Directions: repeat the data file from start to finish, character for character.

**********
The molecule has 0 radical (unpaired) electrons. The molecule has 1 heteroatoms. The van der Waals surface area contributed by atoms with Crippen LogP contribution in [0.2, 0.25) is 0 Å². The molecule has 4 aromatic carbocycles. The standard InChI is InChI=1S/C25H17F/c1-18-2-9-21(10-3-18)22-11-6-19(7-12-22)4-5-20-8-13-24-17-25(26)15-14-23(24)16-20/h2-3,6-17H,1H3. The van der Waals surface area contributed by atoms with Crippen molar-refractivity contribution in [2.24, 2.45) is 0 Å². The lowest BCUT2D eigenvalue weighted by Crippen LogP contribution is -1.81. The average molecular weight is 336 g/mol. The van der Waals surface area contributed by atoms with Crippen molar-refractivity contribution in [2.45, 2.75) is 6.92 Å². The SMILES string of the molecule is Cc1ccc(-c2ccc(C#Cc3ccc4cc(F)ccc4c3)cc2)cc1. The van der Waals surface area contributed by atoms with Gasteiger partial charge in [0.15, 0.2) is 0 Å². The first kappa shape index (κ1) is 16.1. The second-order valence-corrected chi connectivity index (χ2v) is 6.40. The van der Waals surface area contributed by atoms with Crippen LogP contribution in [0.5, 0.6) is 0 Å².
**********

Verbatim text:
The molecule has 0 radical (unpaired) electrons. The molecule has 1 heteroatoms. The van der Waals surface area contributed by atoms with Crippen LogP contribution in [0.2, 0.25) is 0 Å². The molecule has 4 aromatic carbocycles. The standard InChI is InChI=1S/C25H17F/c1-18-2-9-21(10-3-18)22-11-6-19(7-12-22)4-5-20-8-13-24-17-25(26)15-14-23(24)16-20/h2-3,6-17H,1H3. The van der Waals surface area contributed by atoms with Crippen molar-refractivity contribution in [2.24, 2.45) is 0 Å². The lowest BCUT2D eigenvalue weighted by Crippen LogP contribution is -1.81. The average molecular weight is 336 g/mol. The van der Waals surface area contributed by atoms with Crippen molar-refractivity contribution in [2.45, 2.75) is 6.92 Å². The SMILES string of the molecule is Cc1ccc(-c2ccc(C#Cc3ccc4cc(F)ccc4c3)cc2)cc1. The van der Waals surface area contributed by atoms with Gasteiger partial charge in [0.15, 0.2) is 0 Å². The first kappa shape index (κ1) is 16.1. The second-order valence-corrected chi connectivity index (χ2v) is 6.40. The van der Waals surface area contributed by atoms with Crippen LogP contribution in [0.5, 0.6) is 0 Å².